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Traffic Jams in the Cloud: Are Overloads Sabotaging Your Application's Reliability?

· 11 min read
Tanveer Gill

Imagine a bustling highway system, a complex network of roads, bridges, tunnels, and intersections, each designed to handle a certain amount of traffic. Now, consider the events that lead to traffic jams - accidents, road work, or a sudden influx of vehicles. These incidents cause traffic to back up, and often, a jam in one part of the highway triggers a jam in another. A bottleneck on a bridge, for example, can lead to a jam on the road leading up to it. Congestion creates many complications, from delays and increased travel times, to drivers getting annoyed over wasted time and too much fuel burned. These disruptions don’t just hurt the drivers, they hit the whole economy. Goods are delayed and services are disrupted as employees arrive late (and angry) at work.

But highway systems are not left to the mercy of these incidents. Over the years, they have evolved to incorporate a multitude of strategies to handle such failures and unexpected events. Emergency lanes, traffic lights, and highway police are all part of the larger traffic management system. When congestion occurs, traffic may be re-routed to alternate routes. During peak hours, on-ramps are metered to control the influx of vehicles. If an accident occurs, the affected lanes are closed, and traffic is diverted to other lanes. Despite their complexities and occasional hiccups, these strategies aim to manage traffic as effectively as possible.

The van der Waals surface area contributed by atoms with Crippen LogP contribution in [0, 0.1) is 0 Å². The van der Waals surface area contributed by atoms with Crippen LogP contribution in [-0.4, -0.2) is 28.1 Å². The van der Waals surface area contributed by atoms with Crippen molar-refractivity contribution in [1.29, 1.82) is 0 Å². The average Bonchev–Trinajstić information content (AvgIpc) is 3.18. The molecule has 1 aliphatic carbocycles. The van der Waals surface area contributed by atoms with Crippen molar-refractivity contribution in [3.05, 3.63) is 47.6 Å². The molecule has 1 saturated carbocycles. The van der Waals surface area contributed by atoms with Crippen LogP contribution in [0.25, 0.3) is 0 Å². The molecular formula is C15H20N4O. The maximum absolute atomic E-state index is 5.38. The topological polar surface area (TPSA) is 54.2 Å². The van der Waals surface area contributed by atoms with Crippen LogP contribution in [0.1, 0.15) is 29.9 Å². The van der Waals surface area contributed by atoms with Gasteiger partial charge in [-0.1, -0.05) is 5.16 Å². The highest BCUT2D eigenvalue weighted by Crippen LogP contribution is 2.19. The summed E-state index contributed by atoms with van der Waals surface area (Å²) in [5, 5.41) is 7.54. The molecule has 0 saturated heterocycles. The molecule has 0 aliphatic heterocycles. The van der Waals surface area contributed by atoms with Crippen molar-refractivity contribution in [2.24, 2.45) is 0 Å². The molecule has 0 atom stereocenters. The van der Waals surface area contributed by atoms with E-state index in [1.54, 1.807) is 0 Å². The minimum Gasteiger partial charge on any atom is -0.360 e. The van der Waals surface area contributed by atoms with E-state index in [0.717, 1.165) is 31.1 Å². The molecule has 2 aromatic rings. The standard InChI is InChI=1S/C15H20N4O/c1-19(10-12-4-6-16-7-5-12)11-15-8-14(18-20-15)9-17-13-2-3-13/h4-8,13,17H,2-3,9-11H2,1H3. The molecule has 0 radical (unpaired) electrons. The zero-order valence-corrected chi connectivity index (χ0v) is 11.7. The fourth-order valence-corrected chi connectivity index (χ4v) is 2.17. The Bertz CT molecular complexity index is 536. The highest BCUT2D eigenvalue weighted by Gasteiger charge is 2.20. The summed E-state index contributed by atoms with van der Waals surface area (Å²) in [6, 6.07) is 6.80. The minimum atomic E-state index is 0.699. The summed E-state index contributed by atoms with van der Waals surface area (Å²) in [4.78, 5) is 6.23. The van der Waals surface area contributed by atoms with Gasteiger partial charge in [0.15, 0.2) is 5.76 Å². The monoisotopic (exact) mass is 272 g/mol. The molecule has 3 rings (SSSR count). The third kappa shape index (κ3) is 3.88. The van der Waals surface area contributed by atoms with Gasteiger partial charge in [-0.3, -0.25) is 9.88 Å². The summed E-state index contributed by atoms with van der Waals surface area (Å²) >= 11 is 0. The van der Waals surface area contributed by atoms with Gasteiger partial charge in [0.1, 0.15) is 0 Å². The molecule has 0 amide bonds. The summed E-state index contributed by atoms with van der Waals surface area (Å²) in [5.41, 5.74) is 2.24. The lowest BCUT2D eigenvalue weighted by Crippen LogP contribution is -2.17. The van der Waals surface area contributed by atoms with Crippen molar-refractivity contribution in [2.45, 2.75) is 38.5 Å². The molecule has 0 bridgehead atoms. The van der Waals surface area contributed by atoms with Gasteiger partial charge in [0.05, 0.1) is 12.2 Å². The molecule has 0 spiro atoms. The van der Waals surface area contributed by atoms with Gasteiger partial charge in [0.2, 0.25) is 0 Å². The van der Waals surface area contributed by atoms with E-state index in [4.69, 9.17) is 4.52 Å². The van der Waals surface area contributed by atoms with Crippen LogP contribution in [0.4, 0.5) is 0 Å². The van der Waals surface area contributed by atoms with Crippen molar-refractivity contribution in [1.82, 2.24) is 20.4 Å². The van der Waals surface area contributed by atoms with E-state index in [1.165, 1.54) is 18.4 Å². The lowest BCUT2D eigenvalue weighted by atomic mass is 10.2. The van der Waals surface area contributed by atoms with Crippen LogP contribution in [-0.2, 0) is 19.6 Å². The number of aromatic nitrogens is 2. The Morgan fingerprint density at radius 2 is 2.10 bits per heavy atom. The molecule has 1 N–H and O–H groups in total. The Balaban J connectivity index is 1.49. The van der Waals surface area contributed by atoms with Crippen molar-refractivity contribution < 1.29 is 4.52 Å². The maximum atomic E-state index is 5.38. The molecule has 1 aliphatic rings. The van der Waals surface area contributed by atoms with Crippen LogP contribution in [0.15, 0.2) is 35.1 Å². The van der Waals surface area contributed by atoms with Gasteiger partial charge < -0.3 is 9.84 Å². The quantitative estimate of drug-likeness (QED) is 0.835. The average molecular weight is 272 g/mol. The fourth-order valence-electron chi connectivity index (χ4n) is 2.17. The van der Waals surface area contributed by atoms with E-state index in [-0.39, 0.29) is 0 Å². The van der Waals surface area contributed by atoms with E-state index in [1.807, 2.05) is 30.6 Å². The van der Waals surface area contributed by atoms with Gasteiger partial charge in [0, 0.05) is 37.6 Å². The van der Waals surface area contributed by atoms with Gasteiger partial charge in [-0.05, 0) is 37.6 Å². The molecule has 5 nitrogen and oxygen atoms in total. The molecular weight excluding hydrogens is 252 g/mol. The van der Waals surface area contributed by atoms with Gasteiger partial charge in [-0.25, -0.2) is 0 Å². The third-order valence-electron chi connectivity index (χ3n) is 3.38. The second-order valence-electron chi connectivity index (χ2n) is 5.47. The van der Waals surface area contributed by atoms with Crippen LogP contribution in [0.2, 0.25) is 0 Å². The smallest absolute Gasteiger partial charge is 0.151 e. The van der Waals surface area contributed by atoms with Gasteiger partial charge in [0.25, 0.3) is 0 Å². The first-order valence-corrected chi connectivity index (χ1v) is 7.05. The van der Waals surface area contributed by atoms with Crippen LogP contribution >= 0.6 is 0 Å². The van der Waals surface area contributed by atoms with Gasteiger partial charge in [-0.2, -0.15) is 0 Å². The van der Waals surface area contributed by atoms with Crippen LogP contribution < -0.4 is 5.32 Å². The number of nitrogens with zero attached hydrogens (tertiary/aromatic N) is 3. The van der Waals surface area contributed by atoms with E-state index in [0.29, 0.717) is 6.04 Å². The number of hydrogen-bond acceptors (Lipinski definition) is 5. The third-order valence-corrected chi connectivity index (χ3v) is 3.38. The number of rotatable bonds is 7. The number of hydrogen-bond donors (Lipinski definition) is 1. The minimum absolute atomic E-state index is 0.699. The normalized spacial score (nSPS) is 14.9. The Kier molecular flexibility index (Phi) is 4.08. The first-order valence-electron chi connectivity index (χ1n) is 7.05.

The highway congestion scenario is not much different from the world of modern cloud applications. Sometimes servers face capacity reduction due to failures, misconfigurations, or sudden spikes in demand, causing a sort of digital traffic jam in the cloud. This can lead to slow application responses, timeouts or cascading failures causing complete outage. Repercussions can be severe. For a business, it can result in lost revenue, customer departure, and a damaged reputation. If the issue isn't promptly addressed, it can erode trust in the application, potentially causing further damage to the user base. It can be stressful for the engineering team, as they scramble to identify the root cause and remediate the issue before the end-users are impacted.

Just as highway systems have evolved strategies to manage traffic, web applications need to be designed to handle failures and unexpected events. While investigating the real root cause of an issue, an application should be able to gracefully degrade to handle the increased load. This can be achieved by implementing strategies like load shedding, throttling, circuit breaking, and traffic prioritization. In this blog, we will delve into the triggers of overload in web applications and explore strategies for managing them.